Comfy New Yorkers
Life was still going on behind my windows. Or at least I believed it was – but I couldn’t be sure, since the Jonas blizzard was in full swing that night and I couldn’t see much, but still I was thinking: “We’re really comfy!”. By “we”, I mean New Yorkers (I included myself in the group, even though officially I will be able to call myself that in 7,5 years, since it supposedly takes 10 years to make you a real New Yorker). As soon as it started to snow, I told my dad who’s currently visiting me here that by the evening everything will be closed down. My dad didn’t understand why – after all, it wasn’t snowing that hard and it said online that all the scheduled shows will take place. I told him that wasn’t too likely. He also couldn’t believe that most restaurants would be closed. Of course, that happened, too. All this was related to security issues – when too much snow falls down and the subway stops running (which is what happened that time), everyone would have a terrible time getting to work and getting home. Some people commute for more than an hour, so it’s out of the question for them to walk – for people living in Brooklyn and working in Manhattan all this would mean a few hours walking home and past the bridge (not to mention that all that snow would make the walk even longer). To top all this, all cars and taxis were prohibited from entering the traffic from 2:30 PM on. I know that there are places in this world that see much more snowfall (even though I have to say I have never seen so much snow as I see now in NYC), but one has to understand that one bad decision, one dangerous move, given all the distances here and the number of people, can truly result in a disaster.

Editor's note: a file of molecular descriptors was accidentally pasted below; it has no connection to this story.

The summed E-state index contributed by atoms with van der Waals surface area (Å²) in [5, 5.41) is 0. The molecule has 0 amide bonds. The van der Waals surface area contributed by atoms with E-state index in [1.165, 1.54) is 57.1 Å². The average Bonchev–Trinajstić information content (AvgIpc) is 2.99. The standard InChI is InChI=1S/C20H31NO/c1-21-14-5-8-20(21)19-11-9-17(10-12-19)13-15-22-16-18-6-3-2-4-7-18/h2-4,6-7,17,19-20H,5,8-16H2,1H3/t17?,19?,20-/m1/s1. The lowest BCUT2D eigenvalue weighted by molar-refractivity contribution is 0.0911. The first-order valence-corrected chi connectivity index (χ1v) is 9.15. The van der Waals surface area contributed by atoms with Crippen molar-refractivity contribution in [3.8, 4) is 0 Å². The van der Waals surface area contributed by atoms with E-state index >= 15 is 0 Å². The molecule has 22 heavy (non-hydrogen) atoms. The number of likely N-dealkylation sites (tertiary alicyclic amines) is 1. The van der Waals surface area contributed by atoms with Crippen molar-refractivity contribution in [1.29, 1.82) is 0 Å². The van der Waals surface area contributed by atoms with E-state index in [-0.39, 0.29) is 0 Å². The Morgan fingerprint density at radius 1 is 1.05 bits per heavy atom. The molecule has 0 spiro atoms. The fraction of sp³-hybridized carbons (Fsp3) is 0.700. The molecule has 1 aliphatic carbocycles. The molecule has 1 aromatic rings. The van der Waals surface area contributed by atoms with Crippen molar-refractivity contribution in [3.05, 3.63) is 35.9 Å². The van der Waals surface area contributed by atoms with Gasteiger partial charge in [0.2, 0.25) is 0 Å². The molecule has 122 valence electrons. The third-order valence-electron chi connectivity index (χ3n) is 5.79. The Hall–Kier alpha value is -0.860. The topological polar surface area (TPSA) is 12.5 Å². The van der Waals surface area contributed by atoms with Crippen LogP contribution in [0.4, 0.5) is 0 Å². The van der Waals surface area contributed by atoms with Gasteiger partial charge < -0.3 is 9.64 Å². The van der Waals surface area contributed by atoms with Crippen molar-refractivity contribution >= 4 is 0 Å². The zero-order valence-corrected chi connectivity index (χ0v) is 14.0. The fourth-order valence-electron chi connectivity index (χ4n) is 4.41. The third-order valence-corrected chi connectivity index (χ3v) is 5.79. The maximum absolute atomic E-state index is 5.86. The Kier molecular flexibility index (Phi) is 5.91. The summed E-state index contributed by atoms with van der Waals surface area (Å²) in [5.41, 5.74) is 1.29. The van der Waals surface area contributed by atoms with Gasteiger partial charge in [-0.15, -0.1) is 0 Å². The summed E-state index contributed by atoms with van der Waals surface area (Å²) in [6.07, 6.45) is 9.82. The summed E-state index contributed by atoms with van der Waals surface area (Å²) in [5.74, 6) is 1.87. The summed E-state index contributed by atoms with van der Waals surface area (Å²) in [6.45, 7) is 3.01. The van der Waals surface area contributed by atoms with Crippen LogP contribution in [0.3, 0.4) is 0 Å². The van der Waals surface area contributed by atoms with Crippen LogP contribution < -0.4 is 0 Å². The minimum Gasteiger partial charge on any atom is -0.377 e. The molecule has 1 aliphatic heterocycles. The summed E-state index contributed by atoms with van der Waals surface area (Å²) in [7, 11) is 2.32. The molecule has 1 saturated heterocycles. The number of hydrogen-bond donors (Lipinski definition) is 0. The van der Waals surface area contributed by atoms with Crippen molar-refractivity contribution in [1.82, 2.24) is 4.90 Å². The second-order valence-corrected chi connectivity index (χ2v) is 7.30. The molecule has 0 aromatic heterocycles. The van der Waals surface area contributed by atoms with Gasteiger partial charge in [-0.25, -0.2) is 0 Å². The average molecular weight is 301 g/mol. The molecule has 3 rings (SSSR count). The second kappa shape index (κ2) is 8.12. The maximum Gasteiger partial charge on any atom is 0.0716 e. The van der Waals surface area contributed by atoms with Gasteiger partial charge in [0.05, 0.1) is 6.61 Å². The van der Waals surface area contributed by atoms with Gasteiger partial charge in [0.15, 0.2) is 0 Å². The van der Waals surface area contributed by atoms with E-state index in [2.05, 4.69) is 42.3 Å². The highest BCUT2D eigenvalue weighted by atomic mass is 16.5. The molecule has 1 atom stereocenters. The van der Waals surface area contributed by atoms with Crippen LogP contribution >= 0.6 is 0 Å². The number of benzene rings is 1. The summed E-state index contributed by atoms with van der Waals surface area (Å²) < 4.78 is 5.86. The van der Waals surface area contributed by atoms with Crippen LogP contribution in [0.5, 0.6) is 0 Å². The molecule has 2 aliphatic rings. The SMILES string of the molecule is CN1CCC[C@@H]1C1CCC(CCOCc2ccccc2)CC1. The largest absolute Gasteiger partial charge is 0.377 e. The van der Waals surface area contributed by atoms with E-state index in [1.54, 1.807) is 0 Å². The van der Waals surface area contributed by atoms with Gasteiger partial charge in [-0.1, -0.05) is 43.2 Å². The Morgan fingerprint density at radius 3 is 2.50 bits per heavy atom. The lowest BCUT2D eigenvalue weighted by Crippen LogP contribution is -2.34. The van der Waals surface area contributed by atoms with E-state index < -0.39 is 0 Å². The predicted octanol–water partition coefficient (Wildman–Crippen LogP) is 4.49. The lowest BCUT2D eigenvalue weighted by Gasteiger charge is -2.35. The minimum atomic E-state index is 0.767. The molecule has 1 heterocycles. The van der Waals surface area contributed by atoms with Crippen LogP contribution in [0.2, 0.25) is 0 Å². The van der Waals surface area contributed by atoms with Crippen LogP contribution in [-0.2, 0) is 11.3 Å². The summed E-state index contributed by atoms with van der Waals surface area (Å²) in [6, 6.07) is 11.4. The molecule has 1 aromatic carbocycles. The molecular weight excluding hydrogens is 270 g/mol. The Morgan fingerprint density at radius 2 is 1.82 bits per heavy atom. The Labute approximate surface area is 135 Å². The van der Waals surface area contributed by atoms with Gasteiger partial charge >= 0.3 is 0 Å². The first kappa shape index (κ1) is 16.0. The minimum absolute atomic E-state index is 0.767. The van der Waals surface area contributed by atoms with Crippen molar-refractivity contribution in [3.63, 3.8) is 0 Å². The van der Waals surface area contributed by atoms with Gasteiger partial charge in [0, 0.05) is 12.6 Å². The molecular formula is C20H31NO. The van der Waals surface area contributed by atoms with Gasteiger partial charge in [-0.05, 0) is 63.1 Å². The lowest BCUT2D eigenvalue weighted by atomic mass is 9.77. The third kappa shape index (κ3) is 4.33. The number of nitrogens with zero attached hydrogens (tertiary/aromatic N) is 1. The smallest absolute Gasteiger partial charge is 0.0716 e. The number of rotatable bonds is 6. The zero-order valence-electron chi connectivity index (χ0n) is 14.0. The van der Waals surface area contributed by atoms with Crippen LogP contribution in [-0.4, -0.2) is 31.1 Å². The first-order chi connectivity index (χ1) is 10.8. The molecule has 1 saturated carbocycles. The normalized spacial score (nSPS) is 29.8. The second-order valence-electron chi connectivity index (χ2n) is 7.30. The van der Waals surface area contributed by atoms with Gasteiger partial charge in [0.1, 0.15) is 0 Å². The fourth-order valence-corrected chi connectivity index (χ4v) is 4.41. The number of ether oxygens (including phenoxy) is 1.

So, as I said, we are comfy here. As soon as there’s stronger rain (not to mention a blizzard like the current one), all events are being canceled. New Yorkers simply won’t move their butts from their couches and the only thing they will do is they will keep ordering food by phone (and get really surprised and angry when they are denied service because of the bad weather conditions – they really won’t understand) and watch Netflix. There’s also one more option: they will head to the nearest (as in next block) bar and drink like there was no tomorrow. They will also yell at the bartender asking hem politely to order the last round since his last train to a far-away neighborhood is about to leave in half an hour. He will be met with their empathy, revealing itself in the cry: “Shots! Shots! Shots!”.
New Yorkers don’t like to put too much effort into anything except work (see my recently post on NYC dating). Maybe it’s because work wears us down so much, the second we leave it we simply want everything else to go smoothly. And it so happened that “smoothly” sometimes means “on your own couch with some Chinese food next to you”.